On a job hunt, your resume is the best way to stand out from the crowd. But there are a few minor mistakes that can lead to major setbacks in your search for that dream job. Here’s what not to do if you want to land that interview.
Yikes. What's the #1 resume mistake I should look out for?
Check your spelling and grammar. Especially if your resume says you’re detail-oriented. Because even a minor spelling error can hurt your chances to land that new role.
Got it. What about graphics, should I include those on my resume?
No need to add colorful photos, icons, and fancy graphics. They tend to become a distraction. And your audience is super busy recruiters who prefer easy reading.According to research from job-search site Ladders, you have roughly seven seconds to wow a recruiter before they move on to the next candidate. Stick to succinct bullet points, in chronological order. In black and white.
How specific am I supposed to be on my resume?
The more specific the better. Stats and figures can help push you to the next round of the hiring phase. So if your work history is generalized, it’s time to make some edits. Think: instead of “I managed a team,” note how many people you managed.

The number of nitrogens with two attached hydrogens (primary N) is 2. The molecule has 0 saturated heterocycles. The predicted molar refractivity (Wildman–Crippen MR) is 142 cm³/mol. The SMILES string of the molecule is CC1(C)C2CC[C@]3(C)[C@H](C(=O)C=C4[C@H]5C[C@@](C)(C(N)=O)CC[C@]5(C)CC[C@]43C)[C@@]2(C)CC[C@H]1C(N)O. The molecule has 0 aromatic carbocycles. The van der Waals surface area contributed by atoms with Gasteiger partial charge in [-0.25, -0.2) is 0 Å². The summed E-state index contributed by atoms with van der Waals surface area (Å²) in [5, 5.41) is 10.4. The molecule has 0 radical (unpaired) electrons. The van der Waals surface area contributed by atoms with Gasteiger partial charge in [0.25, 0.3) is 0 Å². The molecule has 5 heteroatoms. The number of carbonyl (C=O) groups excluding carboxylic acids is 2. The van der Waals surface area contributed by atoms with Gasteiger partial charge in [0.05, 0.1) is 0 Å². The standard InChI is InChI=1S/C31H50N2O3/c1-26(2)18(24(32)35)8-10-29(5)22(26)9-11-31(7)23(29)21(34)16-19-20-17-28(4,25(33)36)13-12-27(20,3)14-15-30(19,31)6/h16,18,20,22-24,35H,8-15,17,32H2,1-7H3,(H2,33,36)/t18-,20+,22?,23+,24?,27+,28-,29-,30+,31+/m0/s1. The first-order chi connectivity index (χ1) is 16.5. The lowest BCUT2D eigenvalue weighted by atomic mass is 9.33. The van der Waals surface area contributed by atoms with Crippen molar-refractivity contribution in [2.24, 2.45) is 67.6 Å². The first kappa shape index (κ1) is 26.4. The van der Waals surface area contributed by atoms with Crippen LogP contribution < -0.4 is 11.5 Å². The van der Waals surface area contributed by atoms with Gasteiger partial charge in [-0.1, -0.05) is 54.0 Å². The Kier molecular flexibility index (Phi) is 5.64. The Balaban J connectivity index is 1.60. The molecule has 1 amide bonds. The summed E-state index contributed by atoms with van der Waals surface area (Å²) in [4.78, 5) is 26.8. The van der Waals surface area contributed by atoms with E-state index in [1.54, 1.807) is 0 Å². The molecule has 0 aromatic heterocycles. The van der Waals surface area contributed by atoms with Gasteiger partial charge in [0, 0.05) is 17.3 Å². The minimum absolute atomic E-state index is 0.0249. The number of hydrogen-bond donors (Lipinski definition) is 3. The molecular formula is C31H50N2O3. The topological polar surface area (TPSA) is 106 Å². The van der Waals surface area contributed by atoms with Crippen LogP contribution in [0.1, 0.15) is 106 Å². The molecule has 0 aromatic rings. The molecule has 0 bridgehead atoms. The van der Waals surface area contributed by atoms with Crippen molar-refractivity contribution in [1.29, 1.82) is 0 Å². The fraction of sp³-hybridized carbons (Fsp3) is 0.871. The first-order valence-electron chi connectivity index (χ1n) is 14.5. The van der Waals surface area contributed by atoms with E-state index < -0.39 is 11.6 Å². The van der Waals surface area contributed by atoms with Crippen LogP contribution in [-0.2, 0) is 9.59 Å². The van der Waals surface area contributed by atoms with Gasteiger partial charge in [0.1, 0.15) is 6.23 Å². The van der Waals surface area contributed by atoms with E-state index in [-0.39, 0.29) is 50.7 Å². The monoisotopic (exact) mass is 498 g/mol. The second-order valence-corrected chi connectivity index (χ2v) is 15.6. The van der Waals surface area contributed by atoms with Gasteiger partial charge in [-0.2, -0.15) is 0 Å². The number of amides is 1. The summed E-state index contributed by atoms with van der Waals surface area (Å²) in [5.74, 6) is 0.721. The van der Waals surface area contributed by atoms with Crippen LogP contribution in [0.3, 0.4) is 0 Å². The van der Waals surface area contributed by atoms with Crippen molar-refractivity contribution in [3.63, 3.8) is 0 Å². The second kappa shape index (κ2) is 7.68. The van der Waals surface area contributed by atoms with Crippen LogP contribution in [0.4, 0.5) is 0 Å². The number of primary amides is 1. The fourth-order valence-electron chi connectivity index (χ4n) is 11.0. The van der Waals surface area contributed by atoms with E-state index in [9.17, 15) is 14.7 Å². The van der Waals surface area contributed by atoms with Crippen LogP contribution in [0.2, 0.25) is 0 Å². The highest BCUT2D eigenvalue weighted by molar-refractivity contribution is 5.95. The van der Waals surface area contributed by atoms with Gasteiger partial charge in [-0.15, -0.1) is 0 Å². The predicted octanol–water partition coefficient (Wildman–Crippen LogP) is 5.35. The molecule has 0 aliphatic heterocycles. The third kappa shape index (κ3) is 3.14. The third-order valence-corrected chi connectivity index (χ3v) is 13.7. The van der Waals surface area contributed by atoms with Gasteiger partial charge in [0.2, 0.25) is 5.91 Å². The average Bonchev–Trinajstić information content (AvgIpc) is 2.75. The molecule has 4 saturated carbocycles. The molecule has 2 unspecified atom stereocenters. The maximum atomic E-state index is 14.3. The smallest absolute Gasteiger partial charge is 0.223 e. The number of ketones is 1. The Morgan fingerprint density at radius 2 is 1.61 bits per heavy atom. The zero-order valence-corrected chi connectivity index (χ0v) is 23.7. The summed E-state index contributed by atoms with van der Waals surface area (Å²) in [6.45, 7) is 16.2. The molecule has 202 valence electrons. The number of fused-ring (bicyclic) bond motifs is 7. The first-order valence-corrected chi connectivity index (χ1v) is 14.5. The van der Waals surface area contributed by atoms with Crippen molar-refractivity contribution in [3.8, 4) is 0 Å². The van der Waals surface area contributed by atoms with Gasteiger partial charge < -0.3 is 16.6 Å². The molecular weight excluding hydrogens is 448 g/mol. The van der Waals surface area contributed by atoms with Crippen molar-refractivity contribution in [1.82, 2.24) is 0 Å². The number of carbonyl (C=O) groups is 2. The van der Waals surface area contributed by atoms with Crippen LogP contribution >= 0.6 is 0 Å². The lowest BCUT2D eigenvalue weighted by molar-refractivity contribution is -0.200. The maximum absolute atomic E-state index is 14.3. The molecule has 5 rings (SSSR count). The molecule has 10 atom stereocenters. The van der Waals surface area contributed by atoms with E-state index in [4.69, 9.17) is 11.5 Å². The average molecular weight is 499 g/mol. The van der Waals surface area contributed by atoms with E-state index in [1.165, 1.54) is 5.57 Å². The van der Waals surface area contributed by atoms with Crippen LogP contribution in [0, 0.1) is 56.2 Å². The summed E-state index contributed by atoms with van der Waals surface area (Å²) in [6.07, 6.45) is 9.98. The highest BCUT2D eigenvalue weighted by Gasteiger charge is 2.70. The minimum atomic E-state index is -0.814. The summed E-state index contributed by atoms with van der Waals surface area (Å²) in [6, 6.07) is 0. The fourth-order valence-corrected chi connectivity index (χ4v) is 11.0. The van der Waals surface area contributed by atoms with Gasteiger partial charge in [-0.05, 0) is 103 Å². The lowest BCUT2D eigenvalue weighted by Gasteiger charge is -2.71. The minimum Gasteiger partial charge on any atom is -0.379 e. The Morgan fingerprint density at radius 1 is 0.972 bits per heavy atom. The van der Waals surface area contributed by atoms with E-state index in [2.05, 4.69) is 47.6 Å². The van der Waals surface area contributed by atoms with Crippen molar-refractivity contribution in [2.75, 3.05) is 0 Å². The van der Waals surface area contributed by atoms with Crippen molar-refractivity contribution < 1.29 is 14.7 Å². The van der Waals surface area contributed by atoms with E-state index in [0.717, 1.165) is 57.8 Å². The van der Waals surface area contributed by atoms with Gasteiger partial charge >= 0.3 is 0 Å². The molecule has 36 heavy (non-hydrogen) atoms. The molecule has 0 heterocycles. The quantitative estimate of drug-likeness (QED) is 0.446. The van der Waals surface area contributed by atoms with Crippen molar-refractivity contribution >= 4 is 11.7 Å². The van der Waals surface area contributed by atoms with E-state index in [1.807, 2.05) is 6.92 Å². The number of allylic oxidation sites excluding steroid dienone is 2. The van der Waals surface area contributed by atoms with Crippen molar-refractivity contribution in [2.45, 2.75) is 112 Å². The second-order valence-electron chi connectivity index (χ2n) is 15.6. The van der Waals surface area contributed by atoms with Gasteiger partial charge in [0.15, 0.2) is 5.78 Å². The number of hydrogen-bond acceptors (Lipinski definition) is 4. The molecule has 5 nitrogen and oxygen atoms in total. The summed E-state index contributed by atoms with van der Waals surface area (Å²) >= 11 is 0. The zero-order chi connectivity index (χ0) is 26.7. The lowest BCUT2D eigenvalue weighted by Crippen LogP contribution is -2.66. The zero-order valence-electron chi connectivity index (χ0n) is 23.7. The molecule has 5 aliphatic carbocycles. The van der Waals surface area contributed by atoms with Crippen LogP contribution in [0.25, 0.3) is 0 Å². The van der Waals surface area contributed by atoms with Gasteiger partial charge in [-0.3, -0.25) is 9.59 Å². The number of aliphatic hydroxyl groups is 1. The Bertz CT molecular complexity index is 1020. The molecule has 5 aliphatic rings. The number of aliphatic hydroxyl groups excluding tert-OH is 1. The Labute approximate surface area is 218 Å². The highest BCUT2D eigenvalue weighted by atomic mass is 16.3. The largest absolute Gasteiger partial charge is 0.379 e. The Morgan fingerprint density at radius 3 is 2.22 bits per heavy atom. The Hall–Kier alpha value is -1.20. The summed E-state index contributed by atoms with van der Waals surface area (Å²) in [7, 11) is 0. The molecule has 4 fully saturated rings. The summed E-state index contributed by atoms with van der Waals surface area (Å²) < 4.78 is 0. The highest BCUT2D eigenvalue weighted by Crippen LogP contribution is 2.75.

How many pages should my resume be?
Unless you’re going for an executive role, try to stick to a one-page resume. Remember: six seconds. But the length of your resume also depends on your level of experience. Hint: If you have five to 10 years of experience in a field directly related to the job you’re applying for, it’s ok to extend your resume to two pages. But it should never be book-length.
Let’s talk format — should I send my resume as a PDF?
A PDF or Word document is usually acceptable, unless the employer requests a different format. If no preference is given, go with a PDF.
Applying for a job can be super competitive. And your resume can make or break your chances. But just a few tweaks can help you land your dream job.